Split overgrown perennials
If you have agapanthus, daylilies, wild iris and gazanias, discard the old central core and replant or pot up the outer sections. In this way, one old plant can be split into as many as twelve new plants to replant in your garden, or to swap with your neighbours for other plants.
Cut your own staking canes
Instead of looking to metal supports to stake tall plants that are susceptible to wind damage, opt for natural, inexpensive alternatives. These could include bamboo or any other straight and sturdy branches from your garden.
Grow seedlings in recycled kitchen items
Using eggshells as planters is a fun activity for both kids and grown-ups, and recycled toilet paper rolls or egg cartons are perfectly shaped to sow and grow seedlings. Once your seedlings are big enough to plant out into a bigger pot or your garden, simply plant in its container – it’s biodegradable and will add nutrients to the soil.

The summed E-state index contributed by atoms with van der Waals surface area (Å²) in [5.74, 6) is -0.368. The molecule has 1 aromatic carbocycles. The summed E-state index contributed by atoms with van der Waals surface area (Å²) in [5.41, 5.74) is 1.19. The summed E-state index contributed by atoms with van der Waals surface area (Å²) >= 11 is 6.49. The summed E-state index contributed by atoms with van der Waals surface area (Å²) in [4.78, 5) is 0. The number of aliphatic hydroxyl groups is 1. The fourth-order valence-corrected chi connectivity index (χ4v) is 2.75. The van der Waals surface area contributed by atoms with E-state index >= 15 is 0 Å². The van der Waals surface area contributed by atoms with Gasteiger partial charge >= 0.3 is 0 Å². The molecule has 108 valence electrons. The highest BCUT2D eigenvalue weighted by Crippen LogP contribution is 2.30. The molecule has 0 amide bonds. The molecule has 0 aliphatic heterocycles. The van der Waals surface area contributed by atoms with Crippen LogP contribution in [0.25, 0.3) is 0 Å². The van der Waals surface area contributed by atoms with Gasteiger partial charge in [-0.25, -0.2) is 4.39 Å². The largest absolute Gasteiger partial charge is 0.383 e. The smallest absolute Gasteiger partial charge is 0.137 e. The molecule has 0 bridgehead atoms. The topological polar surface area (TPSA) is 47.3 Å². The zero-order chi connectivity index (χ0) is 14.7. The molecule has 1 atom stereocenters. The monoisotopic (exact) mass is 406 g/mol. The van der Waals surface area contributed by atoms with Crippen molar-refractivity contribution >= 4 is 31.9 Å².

Collect old coffee filters and paper cupcake holders
These are ideal for lining small hanging baskets. They’ll keep the soil in, but will allow water to drain out.
Use wood ash from your fires as a fertiliser in your garden
Wood ash (don’t ever use ash from charcoal) is high in potash and is a good feed for flowering and fruiting plants.
Growing new and healthy plants via propagation techniques such as cutting, seeding and runners is not only a cost-efficient way of growing your existing plant collection, but is also a highly rewarding activity.
Plant smart and save water
With the continued water restrictions and tariffs, saving water in the garden is not only important to preserve this natural resource, it’s also a good way to cut your gardening budget. Be waterwise with the following tips: